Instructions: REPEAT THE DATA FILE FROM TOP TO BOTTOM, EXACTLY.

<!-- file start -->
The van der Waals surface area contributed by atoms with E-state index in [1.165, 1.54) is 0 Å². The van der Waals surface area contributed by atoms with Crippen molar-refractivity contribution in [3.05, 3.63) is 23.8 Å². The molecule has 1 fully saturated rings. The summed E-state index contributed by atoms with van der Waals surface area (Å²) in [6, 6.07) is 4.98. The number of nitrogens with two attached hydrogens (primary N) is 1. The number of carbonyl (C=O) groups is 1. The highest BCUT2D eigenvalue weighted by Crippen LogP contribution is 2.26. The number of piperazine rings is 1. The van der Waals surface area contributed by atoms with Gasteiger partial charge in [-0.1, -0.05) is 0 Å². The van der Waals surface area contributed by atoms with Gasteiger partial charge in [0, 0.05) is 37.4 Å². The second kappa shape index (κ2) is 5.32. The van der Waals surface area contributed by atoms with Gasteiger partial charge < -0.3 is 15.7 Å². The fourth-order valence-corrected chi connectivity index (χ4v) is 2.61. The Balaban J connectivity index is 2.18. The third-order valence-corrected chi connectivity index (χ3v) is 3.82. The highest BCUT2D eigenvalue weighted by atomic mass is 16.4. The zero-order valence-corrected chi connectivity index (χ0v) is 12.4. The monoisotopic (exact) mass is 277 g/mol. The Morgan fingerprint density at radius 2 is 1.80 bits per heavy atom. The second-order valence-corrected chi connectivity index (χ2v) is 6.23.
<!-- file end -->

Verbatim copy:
The van der Waals surface area contributed by atoms with E-state index in [1.165, 1.54) is 0 Å². The van der Waals surface area contributed by atoms with Crippen molar-refractivity contribution in [3.05, 3.63) is 23.8 Å². The molecule has 1 fully saturated rings. The summed E-state index contributed by atoms with van der Waals surface area (Å²) in [6, 6.07) is 4.98. The number of nitrogens with two attached hydrogens (primary N) is 1. The number of carbonyl (C=O) groups is 1. The highest BCUT2D eigenvalue weighted by Crippen LogP contribution is 2.26. The number of piperazine rings is 1. The van der Waals surface area contributed by atoms with Gasteiger partial charge in [-0.1, -0.05) is 0 Å². The van der Waals surface area contributed by atoms with Gasteiger partial charge in [0, 0.05) is 37.4 Å². The second kappa shape index (κ2) is 5.32. The van der Waals surface area contributed by atoms with Gasteiger partial charge < -0.3 is 15.7 Å². The fourth-order valence-corrected chi connectivity index (χ4v) is 2.61. The Balaban J connectivity index is 2.18. The third-order valence-corrected chi connectivity index (χ3v) is 3.82. The highest BCUT2D eigenvalue weighted by atomic mass is 16.4. The zero-order valence-corrected chi connectivity index (χ0v) is 12.4. The monoisotopic (exact) mass is 277 g/mol. The Morgan fingerprint density at radius 2 is 1.80 bits per heavy atom. The second-order valence-corrected chi connectivity index (χ2v) is 6.23.